5 Halloween Posters That Hit A Little Too Close To Home...

It's that time of year, and there are scary things afoot when you go to work every day. Here are some that will make you quake in your boots. Or sneakers.Note: The text accompanying these posters was written by the creators; a link to them is at the bottom.

A Nightmare on Main Street

FEATURING: Income Disparity Between the Rich and the Rest of Us

The federal government spends nearly $24 billion each year to pay contractors for executive compensation. If these payouts to executives were capped at $230,700 (the vice president's salary), hundreds of thousands of low-wage federal contract workers could see a raise of $6.69 per hour, or $13,902 a year, for working full-time, without additional costs to taxpayers. We need federal policies that lift up working families in our country rather than the top corporate executives and bankers on Wall Street.
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Invasion Of The Wage Snatchers

FEATURING: Workers Who Fall Victim to Wage Theft

More than 60 percent of low-wage workers suffer wage violations each week. They lose 15 percent of their earnings each year on average, according to a 2008 report. Wages are stolen when employers do not pay minimum wage or overtime pay, force workers to work off the clock, withhold final paychecks, misclassify them as independent contractors, or steal tips. We need to continue to work with local, state, and federal lawmakers to create policies that reflect how scary of a crime it is to steal wages from workers!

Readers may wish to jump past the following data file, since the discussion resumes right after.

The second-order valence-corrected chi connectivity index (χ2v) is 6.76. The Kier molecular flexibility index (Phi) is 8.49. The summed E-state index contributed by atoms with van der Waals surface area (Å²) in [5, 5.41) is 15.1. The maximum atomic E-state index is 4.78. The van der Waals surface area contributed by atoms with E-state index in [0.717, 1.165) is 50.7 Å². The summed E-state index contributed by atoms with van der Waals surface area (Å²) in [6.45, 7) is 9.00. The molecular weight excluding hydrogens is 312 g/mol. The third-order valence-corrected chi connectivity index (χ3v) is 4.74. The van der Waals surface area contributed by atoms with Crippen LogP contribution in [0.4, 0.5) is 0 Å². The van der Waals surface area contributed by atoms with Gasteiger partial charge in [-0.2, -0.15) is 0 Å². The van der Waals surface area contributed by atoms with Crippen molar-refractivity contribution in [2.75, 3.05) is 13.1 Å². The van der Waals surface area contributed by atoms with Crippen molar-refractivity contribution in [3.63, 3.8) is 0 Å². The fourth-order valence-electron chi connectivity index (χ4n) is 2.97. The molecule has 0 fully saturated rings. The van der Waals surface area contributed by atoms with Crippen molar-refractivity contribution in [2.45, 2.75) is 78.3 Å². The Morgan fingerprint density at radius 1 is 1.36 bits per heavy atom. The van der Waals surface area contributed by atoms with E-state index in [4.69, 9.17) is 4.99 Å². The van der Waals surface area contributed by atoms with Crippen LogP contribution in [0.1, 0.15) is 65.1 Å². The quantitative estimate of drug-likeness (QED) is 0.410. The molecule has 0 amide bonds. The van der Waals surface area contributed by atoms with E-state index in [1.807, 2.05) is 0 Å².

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Silencing the Immigrant

FEATURING: Millions of Our Family, Friends, and Neighbors in the Shadows

America's immigration policies are hurting more than 11 million immigrants and their families while condoning abuse to undocumented workers. More than 75 percent of undocumented workers say they've worked off the clock without pay, 85 percent did not receive an overtime rate, and 37 percent received less than the minimum wage for their work, according to a 2009 survey.
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The Bentonville Horror

FEATURING: Walmart Workers Standing Up for Dignity and Respect

Nearly one-half of Walmart workers earn less than $25,000 a year, a Walmart spokesperson recently said. Wages for store employees are so low that according to a congressional report, one Walmart Supercenter in Wisconsin costs taxpayers in the state up to $900,000 in government aid programs for workers earning poverty wages. We need to urge large corporations like Walmart to be leaders in good jobs: pay wages families can live on and create a safe and intimidation-free work environment.
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PoultryGuise

FEATURING: Poultry Workers Facing Increased Risk of Injury

The Department of Agriculture is implementing a new rule that eliminates 75 percent of USDA inspectors who make sure the poultry that leaves processing plants is safe for consumers. The new rule increases their line speeds for processing by 25 percent. The new line speed regulation will increase risks of injury for poultry workers who process the chicken. Workers in poultry plants are already working dangerously fast line speeds. We need to tell the president to reverse this new USDA regulation and keep workers and consumers safe!